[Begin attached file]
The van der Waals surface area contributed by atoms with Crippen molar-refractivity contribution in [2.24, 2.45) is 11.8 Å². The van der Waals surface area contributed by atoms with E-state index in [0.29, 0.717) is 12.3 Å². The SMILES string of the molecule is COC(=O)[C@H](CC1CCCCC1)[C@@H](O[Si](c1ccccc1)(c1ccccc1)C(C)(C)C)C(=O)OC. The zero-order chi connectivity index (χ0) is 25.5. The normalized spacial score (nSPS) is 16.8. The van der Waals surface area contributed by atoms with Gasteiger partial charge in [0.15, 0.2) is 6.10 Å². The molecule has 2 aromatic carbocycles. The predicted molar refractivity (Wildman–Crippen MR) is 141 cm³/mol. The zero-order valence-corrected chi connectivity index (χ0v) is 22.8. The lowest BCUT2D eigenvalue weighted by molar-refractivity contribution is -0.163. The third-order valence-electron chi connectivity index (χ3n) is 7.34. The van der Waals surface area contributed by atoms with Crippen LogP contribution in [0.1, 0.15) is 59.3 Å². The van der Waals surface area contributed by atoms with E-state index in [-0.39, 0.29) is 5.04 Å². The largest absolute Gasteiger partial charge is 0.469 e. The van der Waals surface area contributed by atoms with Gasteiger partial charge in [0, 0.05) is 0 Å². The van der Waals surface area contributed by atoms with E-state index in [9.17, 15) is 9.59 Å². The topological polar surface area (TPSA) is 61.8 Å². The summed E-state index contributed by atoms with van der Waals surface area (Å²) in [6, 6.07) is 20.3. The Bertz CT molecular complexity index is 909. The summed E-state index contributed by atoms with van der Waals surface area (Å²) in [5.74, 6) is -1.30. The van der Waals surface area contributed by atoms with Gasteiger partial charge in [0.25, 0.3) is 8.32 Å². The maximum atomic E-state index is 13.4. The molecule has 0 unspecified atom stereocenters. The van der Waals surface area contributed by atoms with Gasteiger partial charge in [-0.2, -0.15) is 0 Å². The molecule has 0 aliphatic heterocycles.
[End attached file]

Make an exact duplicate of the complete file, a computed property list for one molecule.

The van der Waals surface area contributed by atoms with Crippen molar-refractivity contribution in [2.24, 2.45) is 11.8 Å². The van der Waals surface area contributed by atoms with E-state index in [0.29, 0.717) is 12.3 Å². The SMILES string of the molecule is COC(=O)[C@H](CC1CCCCC1)[C@@H](O[Si](c1ccccc1)(c1ccccc1)C(C)(C)C)C(=O)OC. The zero-order chi connectivity index (χ0) is 25.5. The normalized spacial score (nSPS) is 16.8. The van der Waals surface area contributed by atoms with Gasteiger partial charge in [0.15, 0.2) is 6.10 Å². The molecule has 2 aromatic carbocycles. The predicted molar refractivity (Wildman–Crippen MR) is 141 cm³/mol. The zero-order valence-corrected chi connectivity index (χ0v) is 22.8. The lowest BCUT2D eigenvalue weighted by molar-refractivity contribution is -0.163. The third-order valence-electron chi connectivity index (χ3n) is 7.34. The van der Waals surface area contributed by atoms with Crippen LogP contribution in [0.1, 0.15) is 59.3 Å². The van der Waals surface area contributed by atoms with E-state index in [-0.39, 0.29) is 5.04 Å². The largest absolute Gasteiger partial charge is 0.469 e. The van der Waals surface area contributed by atoms with Gasteiger partial charge in [0, 0.05) is 0 Å². The van der Waals surface area contributed by atoms with E-state index in [9.17, 15) is 9.59 Å². The topological polar surface area (TPSA) is 61.8 Å². The summed E-state index contributed by atoms with van der Waals surface area (Å²) in [6, 6.07) is 20.3. The Bertz CT molecular complexity index is 909. The summed E-state index contributed by atoms with van der Waals surface area (Å²) in [5.74, 6) is -1.30. The van der Waals surface area contributed by atoms with Gasteiger partial charge in [0.25, 0.3) is 8.32 Å². The maximum atomic E-state index is 13.4. The molecule has 0 unspecified atom stereocenters. The van der Waals surface area contributed by atoms with Gasteiger partial charge in [-0.2, -0.15) is 0 Å². The molecule has 0 aliphatic heterocycles.